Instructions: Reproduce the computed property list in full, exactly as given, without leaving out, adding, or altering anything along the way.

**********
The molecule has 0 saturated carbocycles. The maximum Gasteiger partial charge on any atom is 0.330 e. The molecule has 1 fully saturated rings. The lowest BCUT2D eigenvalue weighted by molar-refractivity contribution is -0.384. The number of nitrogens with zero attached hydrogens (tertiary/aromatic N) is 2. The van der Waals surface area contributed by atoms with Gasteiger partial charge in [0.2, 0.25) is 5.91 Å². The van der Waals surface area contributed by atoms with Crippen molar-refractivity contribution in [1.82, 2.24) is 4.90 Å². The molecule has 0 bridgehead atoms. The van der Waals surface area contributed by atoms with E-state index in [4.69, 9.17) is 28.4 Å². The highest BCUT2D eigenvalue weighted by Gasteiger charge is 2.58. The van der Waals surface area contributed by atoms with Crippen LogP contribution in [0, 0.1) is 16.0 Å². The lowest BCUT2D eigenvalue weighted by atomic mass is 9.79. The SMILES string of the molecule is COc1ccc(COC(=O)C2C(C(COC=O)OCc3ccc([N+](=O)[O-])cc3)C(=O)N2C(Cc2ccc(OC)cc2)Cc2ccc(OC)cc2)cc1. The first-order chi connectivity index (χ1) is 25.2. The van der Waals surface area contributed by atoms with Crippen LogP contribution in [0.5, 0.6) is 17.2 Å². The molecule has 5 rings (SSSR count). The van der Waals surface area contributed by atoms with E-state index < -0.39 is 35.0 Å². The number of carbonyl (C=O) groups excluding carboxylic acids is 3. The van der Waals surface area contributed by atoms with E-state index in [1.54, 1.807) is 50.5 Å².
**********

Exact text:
The molecule has 0 saturated carbocycles. The maximum Gasteiger partial charge on any atom is 0.330 e. The molecule has 1 fully saturated rings. The lowest BCUT2D eigenvalue weighted by molar-refractivity contribution is -0.384. The number of nitrogens with zero attached hydrogens (tertiary/aromatic N) is 2. The van der Waals surface area contributed by atoms with Gasteiger partial charge in [0.2, 0.25) is 5.91 Å². The van der Waals surface area contributed by atoms with Crippen molar-refractivity contribution in [1.82, 2.24) is 4.90 Å². The molecule has 0 bridgehead atoms. The van der Waals surface area contributed by atoms with E-state index in [4.69, 9.17) is 28.4 Å². The highest BCUT2D eigenvalue weighted by Gasteiger charge is 2.58. The van der Waals surface area contributed by atoms with Crippen LogP contribution in [0, 0.1) is 16.0 Å². The lowest BCUT2D eigenvalue weighted by atomic mass is 9.79. The SMILES string of the molecule is COc1ccc(COC(=O)C2C(C(COC=O)OCc3ccc([N+](=O)[O-])cc3)C(=O)N2C(Cc2ccc(OC)cc2)Cc2ccc(OC)cc2)cc1. The first-order chi connectivity index (χ1) is 25.2. The van der Waals surface area contributed by atoms with Crippen LogP contribution in [0.5, 0.6) is 17.2 Å². The molecule has 5 rings (SSSR count). The van der Waals surface area contributed by atoms with E-state index < -0.39 is 35.0 Å². The number of carbonyl (C=O) groups excluding carboxylic acids is 3. The van der Waals surface area contributed by atoms with E-state index in [1.54, 1.807) is 50.5 Å².